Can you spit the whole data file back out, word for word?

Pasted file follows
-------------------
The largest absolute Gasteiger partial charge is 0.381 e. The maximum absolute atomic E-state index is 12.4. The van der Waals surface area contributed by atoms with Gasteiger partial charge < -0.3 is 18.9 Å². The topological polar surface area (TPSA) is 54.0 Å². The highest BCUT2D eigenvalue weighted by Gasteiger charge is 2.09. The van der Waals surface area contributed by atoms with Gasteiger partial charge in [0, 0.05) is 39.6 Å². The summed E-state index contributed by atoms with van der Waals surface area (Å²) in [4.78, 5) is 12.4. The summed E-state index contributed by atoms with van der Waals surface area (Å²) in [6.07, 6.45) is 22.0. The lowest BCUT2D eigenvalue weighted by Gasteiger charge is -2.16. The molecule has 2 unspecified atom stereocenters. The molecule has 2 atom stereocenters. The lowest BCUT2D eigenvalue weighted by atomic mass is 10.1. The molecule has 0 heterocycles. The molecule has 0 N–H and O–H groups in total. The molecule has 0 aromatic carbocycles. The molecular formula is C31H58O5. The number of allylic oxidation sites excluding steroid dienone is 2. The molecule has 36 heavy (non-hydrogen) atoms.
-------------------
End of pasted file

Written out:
The largest absolute Gasteiger partial charge is 0.381 e. The maximum absolute atomic E-state index is 12.4. The van der Waals surface area contributed by atoms with Gasteiger partial charge < -0.3 is 18.9 Å². The topological polar surface area (TPSA) is 54.0 Å². The highest BCUT2D eigenvalue weighted by Gasteiger charge is 2.09. The van der Waals surface area contributed by atoms with Gasteiger partial charge in [0, 0.05) is 39.6 Å². The summed E-state index contributed by atoms with van der Waals surface area (Å²) in [4.78, 5) is 12.4. The summed E-state index contributed by atoms with van der Waals surface area (Å²) in [6.07, 6.45) is 22.0. The lowest BCUT2D eigenvalue weighted by Gasteiger charge is -2.16. The molecule has 2 unspecified atom stereocenters. The molecule has 2 atom stereocenters. The lowest BCUT2D eigenvalue weighted by atomic mass is 10.1. The molecule has 0 heterocycles. The molecule has 0 N–H and O–H groups in total. The molecule has 0 aromatic carbocycles. The molecular formula is C31H58O5. The number of allylic oxidation sites excluding steroid dienone is 2. The molecule has 36 heavy (non-hydrogen) atoms.